• No-one is getting hurt – does it make it right or wrong?

We then come to the issue of if there is ever a right or wrong answer.  Often in ethical dilemmas, there may not be a definitive, binary answer and it might depend upon many elements of the situation.

So, what might it depend upon?

  • Circumstances
  • Actual known facts
  • Rules that exist
  • Your values
  • Their values
  • Your organisation’s values and principals
  • Your thinking
  • Consequences and impacts
  • What else?

The list, which really starts to capture our filters, could continue, which is why a more universal model might help us come to the best answer that is possible at any given time.

In 2006, an ICF Committee created an ethical decision-making model, that goes a long way to supporting coaches to make the best possible decision. A coach and member of that committee, Liora Rosen put the model together. It’s simple, in depth and can be very effective.

ICF Ethical Decision-Making Model

The model requires us to go through steps 1-4 ourselves and look at all the factors that can help us and explore all the aspects that might influence our thinking with respect to a decision.

What we then need to do is discuss it with a confidential other. Be that a colleague or a supervisor. Ask them to go through the same steps 1-4 but without our input or influence. We may in some circumstances seek yet another person’s input.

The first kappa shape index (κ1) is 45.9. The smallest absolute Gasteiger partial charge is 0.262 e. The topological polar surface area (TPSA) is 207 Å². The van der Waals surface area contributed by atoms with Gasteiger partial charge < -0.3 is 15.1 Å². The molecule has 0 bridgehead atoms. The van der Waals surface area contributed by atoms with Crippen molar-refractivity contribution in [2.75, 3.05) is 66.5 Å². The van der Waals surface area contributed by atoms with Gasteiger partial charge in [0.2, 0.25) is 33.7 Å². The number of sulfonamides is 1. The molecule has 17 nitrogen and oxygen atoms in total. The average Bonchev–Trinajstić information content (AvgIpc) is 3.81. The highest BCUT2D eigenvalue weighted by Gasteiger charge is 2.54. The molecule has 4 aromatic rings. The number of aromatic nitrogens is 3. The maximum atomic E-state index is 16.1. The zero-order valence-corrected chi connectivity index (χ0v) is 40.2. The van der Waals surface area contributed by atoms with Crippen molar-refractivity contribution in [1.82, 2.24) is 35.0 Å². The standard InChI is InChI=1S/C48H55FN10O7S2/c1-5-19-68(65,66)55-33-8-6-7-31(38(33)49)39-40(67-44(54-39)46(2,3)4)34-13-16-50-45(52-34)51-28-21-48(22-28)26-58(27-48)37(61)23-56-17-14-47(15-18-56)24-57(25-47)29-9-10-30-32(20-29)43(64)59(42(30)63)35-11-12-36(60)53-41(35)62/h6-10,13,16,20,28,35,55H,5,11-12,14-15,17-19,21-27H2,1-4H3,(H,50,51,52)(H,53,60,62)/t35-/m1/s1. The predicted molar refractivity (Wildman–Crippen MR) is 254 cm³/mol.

Having done that we can then decide, not just based on our thinking but that of others too and take the appropriate actions. What then becomes important is that you monitor and review that decision and ask questions such as:

  • What was the outcome in the end?
  • Given the outcome would you have done anything differently?
  • What has the experience added to your understanding of ethics?
  • What would you add into your thinking next time you have a dilemma?

Each time we go through this process we will be adding to and enriching our own understanding of ethics and enhancing our own ethical decision-making process.

Although this is a model created by coaches for coaches, it is still relevant in many other situations. I hope, having read this blog, you will be encouraged to give it a try, next time you face an ethical dilemma. There are also a number of books now on ethics and a number of communities that discuss ethics in depth. If this has whetted your appetite, I would encourage you to explore further!

Further resources to explore

Hilary Oliver, MCC

Hilary Oliver is a Master Certified Coach (MCC) with the International Coaching Federation (ICF). She is also a trained Coaching Supervisor and Mentor Coach. Hilary trains coaches and works with managers and leaders to develop their coaching capability. She works as an International Corporate Executive and Board Level Coach, a leadership development designer and facilitator working with a wide range of organisations. Hilary also specialises in working with organisations to support them develop coaching culture. She has been the President of the UK ICF Chapter and is a Past Chair of the ICF Global Board.